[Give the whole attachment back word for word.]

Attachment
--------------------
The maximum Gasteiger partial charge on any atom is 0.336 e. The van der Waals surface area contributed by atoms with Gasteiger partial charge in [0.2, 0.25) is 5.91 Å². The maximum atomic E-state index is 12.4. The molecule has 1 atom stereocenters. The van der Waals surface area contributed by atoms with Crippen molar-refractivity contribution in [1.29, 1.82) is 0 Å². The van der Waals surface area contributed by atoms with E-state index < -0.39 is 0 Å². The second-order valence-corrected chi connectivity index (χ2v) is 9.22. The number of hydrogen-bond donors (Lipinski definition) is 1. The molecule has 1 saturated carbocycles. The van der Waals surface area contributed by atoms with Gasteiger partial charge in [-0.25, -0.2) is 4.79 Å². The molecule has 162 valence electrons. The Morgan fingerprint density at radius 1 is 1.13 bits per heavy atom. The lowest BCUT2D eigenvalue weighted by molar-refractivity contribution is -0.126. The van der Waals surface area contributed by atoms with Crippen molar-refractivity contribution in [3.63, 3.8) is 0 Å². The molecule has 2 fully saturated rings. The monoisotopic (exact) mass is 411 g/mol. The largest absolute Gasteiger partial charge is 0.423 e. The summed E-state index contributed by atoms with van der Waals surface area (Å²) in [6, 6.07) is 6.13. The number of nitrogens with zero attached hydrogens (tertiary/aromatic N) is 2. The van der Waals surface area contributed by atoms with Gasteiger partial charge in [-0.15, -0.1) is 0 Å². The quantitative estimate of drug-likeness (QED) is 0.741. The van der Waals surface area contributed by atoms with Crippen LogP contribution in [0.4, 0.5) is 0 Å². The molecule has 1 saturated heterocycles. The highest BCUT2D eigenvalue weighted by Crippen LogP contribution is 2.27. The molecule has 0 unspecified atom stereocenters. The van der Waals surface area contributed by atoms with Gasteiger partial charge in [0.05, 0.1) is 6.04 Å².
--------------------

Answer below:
The maximum Gasteiger partial charge on any atom is 0.336 e. The van der Waals surface area contributed by atoms with Gasteiger partial charge in [0.2, 0.25) is 5.91 Å². The maximum atomic E-state index is 12.4. The molecule has 1 atom stereocenters. The van der Waals surface area contributed by atoms with Crippen molar-refractivity contribution in [1.29, 1.82) is 0 Å². The van der Waals surface area contributed by atoms with E-state index < -0.39 is 0 Å². The second-order valence-corrected chi connectivity index (χ2v) is 9.22. The number of hydrogen-bond donors (Lipinski definition) is 1. The molecule has 1 saturated carbocycles. The van der Waals surface area contributed by atoms with Gasteiger partial charge in [-0.25, -0.2) is 4.79 Å². The molecule has 162 valence electrons. The Morgan fingerprint density at radius 1 is 1.13 bits per heavy atom. The lowest BCUT2D eigenvalue weighted by molar-refractivity contribution is -0.126. The van der Waals surface area contributed by atoms with Crippen molar-refractivity contribution in [3.63, 3.8) is 0 Å². The molecule has 2 fully saturated rings. The monoisotopic (exact) mass is 411 g/mol. The largest absolute Gasteiger partial charge is 0.423 e. The summed E-state index contributed by atoms with van der Waals surface area (Å²) in [6, 6.07) is 6.13. The number of nitrogens with zero attached hydrogens (tertiary/aromatic N) is 2. The van der Waals surface area contributed by atoms with Gasteiger partial charge in [-0.15, -0.1) is 0 Å². The quantitative estimate of drug-likeness (QED) is 0.741. The van der Waals surface area contributed by atoms with Crippen LogP contribution in [0.4, 0.5) is 0 Å². The molecule has 1 saturated heterocycles. The highest BCUT2D eigenvalue weighted by Crippen LogP contribution is 2.27. The molecule has 0 unspecified atom stereocenters. The van der Waals surface area contributed by atoms with Gasteiger partial charge in [0.05, 0.1) is 6.04 Å².